April 21, 2024

FHA Mortgages and Student Loans Are a Risky Combination

First time home buyers have traditionally faced a variety of obstacles including the high cost of housing, stagnant wages, and the difficulty involved in saving for a down payment.


If that wasn’t bad enough, recent changes by the Federal Housing Administration (FHA) now raise another potential barrier to home ownership due to the manner in which student loan debt must be evaluated.


For a variety of reasons many potential home buyers with a large load of student debt are able to obtain payment deferments of various durations.   Since there was no formal payment due under the payment deferments, some of which can last for years, the FHA had for the most part simply ignored the looming certainty of future monthly payments.  By not factoring in an estimated loan payment for deferred student loans, borrowers were able to lower their debt ratios for purposes of loan eligibility.

With the new FHA requirement to account for future payments on deferred student loans, many applicants may wind up with a back end debt ratio in excess of the 43 per cent currently allowed under FHA regulations.  Potential home buyers who were close to the maximum for monthly debt payments may now find themselves ineligible for any type of mortgage loan.

Are the new FHA regulations fair to first time home buyers?

One could make the argument that the new rules make sense since at some point the borrower is going to be required to start making payments on the student loan debt and if the payment is large enough it could cause enough financial stress to put the borrower at risk of defaulting on the mortgage.   According to a HUD spokesman,  “Will that borrower actually be able to afford their loan and the student loan payment? It’s a legitimate issue to consider.  Deferred student debt is debt all the same and really must be considered when determining a borrower’s ability to sustain both student debt payments and a mortgage long term.  Our primary interest is to make certain that a first-time home buyer is put on a path of sustainable home ownership rather than being placed into a financial situation they can no longer tolerate once their student debt deferment expires.”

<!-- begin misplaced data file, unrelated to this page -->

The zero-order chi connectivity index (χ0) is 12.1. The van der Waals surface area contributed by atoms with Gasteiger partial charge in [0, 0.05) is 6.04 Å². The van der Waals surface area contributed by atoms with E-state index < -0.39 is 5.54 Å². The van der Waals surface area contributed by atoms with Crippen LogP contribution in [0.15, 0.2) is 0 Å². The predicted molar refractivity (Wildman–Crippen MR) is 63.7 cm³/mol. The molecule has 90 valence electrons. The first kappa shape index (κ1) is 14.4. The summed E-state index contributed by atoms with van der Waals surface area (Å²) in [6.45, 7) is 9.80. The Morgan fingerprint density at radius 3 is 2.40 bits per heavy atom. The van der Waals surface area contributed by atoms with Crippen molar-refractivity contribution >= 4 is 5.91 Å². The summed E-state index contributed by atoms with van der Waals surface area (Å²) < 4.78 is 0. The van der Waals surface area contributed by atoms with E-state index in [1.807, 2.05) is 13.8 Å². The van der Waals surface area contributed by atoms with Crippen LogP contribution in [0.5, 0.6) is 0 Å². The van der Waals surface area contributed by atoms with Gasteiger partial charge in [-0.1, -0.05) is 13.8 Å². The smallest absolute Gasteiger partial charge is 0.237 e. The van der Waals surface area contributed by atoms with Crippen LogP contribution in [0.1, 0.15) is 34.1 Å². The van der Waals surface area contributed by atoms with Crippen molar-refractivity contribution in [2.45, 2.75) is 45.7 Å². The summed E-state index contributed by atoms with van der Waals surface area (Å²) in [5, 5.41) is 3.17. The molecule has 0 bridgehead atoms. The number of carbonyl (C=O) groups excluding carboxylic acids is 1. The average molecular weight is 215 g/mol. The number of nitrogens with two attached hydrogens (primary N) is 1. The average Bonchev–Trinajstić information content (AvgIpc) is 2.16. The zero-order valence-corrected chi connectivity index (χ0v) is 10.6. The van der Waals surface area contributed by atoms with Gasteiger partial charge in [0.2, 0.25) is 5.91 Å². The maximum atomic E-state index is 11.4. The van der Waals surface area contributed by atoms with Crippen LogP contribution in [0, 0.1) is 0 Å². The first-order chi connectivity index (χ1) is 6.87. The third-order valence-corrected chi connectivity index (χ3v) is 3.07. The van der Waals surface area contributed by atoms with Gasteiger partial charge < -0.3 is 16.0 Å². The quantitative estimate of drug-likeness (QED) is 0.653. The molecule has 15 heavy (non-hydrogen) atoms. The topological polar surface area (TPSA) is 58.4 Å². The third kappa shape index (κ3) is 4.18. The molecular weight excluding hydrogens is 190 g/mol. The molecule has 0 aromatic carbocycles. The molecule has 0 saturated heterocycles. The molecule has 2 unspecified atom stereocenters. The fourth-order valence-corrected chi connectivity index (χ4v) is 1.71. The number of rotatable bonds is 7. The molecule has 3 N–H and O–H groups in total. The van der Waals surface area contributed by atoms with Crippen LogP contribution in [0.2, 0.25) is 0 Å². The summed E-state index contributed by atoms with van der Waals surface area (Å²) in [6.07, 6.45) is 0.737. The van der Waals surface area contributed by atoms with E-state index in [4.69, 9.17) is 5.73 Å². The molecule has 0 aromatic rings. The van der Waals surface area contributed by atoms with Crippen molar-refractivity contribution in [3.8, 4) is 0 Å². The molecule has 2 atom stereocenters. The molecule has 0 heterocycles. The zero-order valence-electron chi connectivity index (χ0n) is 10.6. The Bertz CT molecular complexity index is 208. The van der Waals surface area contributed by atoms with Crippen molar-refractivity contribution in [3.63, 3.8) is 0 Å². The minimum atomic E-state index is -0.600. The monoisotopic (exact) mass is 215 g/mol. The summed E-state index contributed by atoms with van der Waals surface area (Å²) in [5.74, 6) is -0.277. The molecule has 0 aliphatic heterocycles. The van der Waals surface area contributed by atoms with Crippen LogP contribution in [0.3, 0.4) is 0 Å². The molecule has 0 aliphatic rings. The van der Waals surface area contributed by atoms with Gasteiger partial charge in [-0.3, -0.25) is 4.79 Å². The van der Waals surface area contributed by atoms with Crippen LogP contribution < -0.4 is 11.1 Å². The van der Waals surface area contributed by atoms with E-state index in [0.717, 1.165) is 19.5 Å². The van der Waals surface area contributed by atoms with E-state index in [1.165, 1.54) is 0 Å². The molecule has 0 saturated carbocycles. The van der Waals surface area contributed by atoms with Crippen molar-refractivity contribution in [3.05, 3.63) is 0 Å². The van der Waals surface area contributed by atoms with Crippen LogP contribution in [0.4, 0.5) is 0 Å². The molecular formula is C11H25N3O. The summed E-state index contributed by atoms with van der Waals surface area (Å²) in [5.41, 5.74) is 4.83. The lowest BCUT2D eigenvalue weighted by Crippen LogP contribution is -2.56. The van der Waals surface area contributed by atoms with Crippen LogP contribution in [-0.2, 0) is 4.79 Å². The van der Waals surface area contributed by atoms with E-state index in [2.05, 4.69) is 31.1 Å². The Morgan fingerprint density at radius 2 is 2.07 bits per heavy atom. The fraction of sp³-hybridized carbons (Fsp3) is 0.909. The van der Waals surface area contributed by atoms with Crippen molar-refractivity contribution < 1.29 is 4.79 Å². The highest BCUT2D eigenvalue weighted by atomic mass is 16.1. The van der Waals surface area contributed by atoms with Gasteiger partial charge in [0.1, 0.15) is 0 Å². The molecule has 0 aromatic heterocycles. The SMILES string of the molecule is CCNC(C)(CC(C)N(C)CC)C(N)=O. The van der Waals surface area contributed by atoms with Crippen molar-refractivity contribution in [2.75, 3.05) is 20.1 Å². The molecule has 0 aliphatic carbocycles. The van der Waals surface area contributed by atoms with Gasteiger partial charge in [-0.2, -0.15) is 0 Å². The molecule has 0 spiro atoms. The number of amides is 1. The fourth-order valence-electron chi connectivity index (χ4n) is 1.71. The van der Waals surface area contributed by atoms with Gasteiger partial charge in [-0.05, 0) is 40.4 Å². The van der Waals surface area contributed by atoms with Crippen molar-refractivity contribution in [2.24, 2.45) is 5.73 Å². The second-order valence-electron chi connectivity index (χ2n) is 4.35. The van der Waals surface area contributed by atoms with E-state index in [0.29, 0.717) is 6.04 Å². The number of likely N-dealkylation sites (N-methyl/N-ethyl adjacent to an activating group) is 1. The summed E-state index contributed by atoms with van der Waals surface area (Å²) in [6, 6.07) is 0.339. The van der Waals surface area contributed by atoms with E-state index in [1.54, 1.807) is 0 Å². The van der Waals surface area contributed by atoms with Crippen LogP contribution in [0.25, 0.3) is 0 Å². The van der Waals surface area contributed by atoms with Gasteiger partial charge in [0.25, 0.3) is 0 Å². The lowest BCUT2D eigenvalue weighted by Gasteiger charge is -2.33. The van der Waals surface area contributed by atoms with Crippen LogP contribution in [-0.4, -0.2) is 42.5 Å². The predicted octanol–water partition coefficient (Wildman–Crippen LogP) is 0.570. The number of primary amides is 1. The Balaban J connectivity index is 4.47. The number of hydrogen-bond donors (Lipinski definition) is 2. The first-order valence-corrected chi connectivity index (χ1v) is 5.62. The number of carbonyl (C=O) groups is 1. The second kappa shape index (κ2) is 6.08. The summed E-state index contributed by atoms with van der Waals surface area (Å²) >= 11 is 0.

It’s difficult to dispute the logic of HUD’s position but it seems to fail to take into account the prospect of a borrower’s future income increasing enough to compensate for the additional student debt payment.

The problem with considering future income, however, is that incomes have been increasing at a very slow pace in the post financial crisis period.  The prospects of higher incomes for the average worker remains speculative while the certainty of having to make payments on a student loan at some point are not.  Nonetheless, the increase in the amount of student loans being handed out have been increasing at a staggering rate as students furiously borrow on the dubious prospect of obtaining a job after college that pays enough to buy a house and car, raise a family, and payoff student loans.

Those expecting an increase in the rate of home ownership are likely to be disappointed as more and more young people remain at home with their parents unable to take on the financial responsibilities of home ownership.

The excessively easy lending of a decade ago temporarily raised the rate of home ownership as totally unqualified borrowers bought houses on the theory that home values could only continue to skyrocket.  The subsequent default of these weak and unqualified borrowers resulted in millions of foreclosures which burst the housing and mortgage lending bubble which resulted in the rate of home ownership falling right back to the long term historical average of about 65 per cent.

Banks Tighten Lending By Restricting FHA Cashout Refi

FHA Loans Become Tougher To Qualify For

Effective January 1, 2009 HUD announced that any FHA cash out refinance would require two appraisals when the loan to value exceeds 85% – see FHA Takes A Closer Look At Home Values. Since the customer usually has to pay for the appraisal, this adds around $350 to the cost of refinancing with the FHA.  In addition, many underwriters are taking a very close look at appraised values, due to the continuing drop in home prices.   In turn, the close scrutiny of appraised values by the underwriters are making many appraisers more conservative in the values that they assign to a home.  The FHA also raised the down payment requirement on purchases to 3.5% and increased mortgage insurance premiums.